An essential part of growing a business that can thrive for many years is sorting out how to equitably prepare for new leadership to one day take the reins. Even with an astute founder who consistently executes strategy for decades, the time will come when someone else must take charge if the organization expects to continue as a going concern. Professionals such as certified public accountants can help lay out succession plans to foster smooth transitions of power.
Succession planning is necessary to ensure the business will continue with a family member or members (perhaps the next generation), non-related business partners, or a new group of leaders. The current owners of the business naturally must first be open to having such talks to get the process started. “People tend to procrastinate when it comes to these sorts of discussions, similar to the way they do with estate planning,” says Jim Duffy, a partner at Wiss & Co.
The idea of retiring from a business can be hard for some owners to embrace, Duffy says. Choosing a viable successor may also pose a challenge, he says, which can force family issues to the surface. When a founder is intent on keeping a business within the family, Duffy says a succession plan is essential. “If there isn’t a succession plan in a family business, you’ve got to start planning for the other alternative, which is typically an exit or some other monetization event.”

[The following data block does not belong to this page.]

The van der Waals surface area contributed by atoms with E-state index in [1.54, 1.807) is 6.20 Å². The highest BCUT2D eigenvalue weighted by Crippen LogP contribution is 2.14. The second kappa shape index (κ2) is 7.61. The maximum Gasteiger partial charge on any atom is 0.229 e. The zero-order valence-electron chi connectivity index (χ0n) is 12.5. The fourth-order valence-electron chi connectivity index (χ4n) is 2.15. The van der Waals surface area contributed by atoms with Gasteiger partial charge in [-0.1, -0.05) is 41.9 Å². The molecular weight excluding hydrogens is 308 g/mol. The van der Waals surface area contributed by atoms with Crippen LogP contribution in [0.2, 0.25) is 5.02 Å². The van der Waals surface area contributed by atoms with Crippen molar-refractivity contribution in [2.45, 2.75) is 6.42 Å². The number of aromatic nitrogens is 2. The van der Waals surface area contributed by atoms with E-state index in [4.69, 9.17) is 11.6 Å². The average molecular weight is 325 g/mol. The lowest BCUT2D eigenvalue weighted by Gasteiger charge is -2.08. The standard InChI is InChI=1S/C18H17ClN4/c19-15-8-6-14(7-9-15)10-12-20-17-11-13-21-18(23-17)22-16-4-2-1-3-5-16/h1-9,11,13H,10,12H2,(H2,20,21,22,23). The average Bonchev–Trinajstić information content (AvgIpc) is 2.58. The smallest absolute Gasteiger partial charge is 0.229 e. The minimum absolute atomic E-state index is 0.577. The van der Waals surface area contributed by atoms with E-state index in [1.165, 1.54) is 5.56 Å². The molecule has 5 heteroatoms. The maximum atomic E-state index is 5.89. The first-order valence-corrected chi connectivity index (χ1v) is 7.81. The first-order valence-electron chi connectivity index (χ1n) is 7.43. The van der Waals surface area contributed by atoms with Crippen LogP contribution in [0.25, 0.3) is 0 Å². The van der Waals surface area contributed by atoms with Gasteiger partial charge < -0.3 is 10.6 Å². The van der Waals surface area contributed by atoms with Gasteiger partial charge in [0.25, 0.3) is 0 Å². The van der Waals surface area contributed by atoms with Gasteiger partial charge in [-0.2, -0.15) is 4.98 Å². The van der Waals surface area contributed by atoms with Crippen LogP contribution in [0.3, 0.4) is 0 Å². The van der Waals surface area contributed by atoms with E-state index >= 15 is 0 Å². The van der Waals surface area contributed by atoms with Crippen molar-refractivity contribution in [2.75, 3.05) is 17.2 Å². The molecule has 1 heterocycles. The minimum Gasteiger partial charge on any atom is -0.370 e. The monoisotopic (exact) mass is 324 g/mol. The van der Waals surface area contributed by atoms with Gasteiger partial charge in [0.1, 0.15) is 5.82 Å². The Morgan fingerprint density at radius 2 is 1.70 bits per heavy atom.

Duffy says he discusses objectives with clients, whether or not they want to pass the business on to another generation or look to buyers who might be external or internal to the organization. “Sometimes, it’s a management team that ends up buying out an existing owner,” he says.
When working on a succession plan, Duffy says the conversation with clients starts by defining goals and outcomes. After identifying candidates as potential successors, the next steps start to take shape. “The plan is really about the development of that next generation and aligning the steps and timing to get the outcome we defined,” he says.
No two plans are likely to be exactly the same, even with comparable businesses, because the path to succession is specific to the transferor and the successor, Duffy says. Though some business owners might feel compelled to add extensive contingencies to a succession plan, keeping it simple can help avoid delays and complications, he says.